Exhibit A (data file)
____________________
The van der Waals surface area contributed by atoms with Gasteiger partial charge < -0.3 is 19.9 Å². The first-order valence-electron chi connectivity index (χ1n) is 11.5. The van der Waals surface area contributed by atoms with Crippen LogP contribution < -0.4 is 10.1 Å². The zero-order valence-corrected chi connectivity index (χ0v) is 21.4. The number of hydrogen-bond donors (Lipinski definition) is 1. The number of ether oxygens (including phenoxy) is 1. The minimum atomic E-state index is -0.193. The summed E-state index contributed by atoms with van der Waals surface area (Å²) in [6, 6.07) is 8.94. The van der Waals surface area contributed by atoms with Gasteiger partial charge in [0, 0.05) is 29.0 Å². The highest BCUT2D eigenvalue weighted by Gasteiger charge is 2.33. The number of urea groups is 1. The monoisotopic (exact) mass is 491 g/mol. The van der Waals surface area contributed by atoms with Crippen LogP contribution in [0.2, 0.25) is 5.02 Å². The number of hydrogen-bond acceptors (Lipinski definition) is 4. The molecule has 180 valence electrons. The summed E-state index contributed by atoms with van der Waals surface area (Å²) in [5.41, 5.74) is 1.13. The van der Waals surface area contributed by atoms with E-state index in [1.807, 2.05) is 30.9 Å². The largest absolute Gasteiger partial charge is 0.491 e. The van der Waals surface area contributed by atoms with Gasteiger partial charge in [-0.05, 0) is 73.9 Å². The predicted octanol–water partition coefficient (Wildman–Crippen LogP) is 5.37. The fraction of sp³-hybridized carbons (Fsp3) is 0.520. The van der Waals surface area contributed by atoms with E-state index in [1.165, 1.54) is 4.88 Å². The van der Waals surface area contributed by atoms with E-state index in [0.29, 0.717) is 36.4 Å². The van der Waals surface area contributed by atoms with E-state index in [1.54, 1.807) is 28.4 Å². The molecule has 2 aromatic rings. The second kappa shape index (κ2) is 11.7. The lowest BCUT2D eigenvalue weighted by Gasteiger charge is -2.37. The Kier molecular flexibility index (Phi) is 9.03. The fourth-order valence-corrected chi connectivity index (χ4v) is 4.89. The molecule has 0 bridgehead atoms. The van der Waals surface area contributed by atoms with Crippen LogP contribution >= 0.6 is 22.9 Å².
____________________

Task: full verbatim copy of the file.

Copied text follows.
The van der Waals surface area contributed by atoms with Gasteiger partial charge < -0.3 is 19.9 Å². The first-order valence-electron chi connectivity index (χ1n) is 11.5. The van der Waals surface area contributed by atoms with Crippen LogP contribution < -0.4 is 10.1 Å². The zero-order valence-corrected chi connectivity index (χ0v) is 21.4. The number of hydrogen-bond donors (Lipinski definition) is 1. The number of ether oxygens (including phenoxy) is 1. The minimum atomic E-state index is -0.193. The summed E-state index contributed by atoms with van der Waals surface area (Å²) in [6, 6.07) is 8.94. The van der Waals surface area contributed by atoms with Gasteiger partial charge in [0, 0.05) is 29.0 Å². The highest BCUT2D eigenvalue weighted by Gasteiger charge is 2.33. The number of urea groups is 1. The monoisotopic (exact) mass is 491 g/mol. The van der Waals surface area contributed by atoms with Crippen LogP contribution in [0.2, 0.25) is 5.02 Å². The number of hydrogen-bond acceptors (Lipinski definition) is 4. The molecule has 180 valence electrons. The summed E-state index contributed by atoms with van der Waals surface area (Å²) in [5.41, 5.74) is 1.13. The van der Waals surface area contributed by atoms with E-state index in [1.807, 2.05) is 30.9 Å². The largest absolute Gasteiger partial charge is 0.491 e. The van der Waals surface area contributed by atoms with Gasteiger partial charge in [-0.05, 0) is 73.9 Å². The predicted octanol–water partition coefficient (Wildman–Crippen LogP) is 5.37. The fraction of sp³-hybridized carbons (Fsp3) is 0.520. The van der Waals surface area contributed by atoms with E-state index in [1.165, 1.54) is 4.88 Å². The van der Waals surface area contributed by atoms with E-state index in [0.29, 0.717) is 36.4 Å². The van der Waals surface area contributed by atoms with E-state index in [1.54, 1.807) is 28.4 Å². The molecule has 2 aromatic rings. The second kappa shape index (κ2) is 11.7. The lowest BCUT2D eigenvalue weighted by Gasteiger charge is -2.37. The Kier molecular flexibility index (Phi) is 9.03. The fourth-order valence-corrected chi connectivity index (χ4v) is 4.89. The molecule has 0 bridgehead atoms. The van der Waals surface area contributed by atoms with Crippen LogP contribution >= 0.6 is 22.9 Å².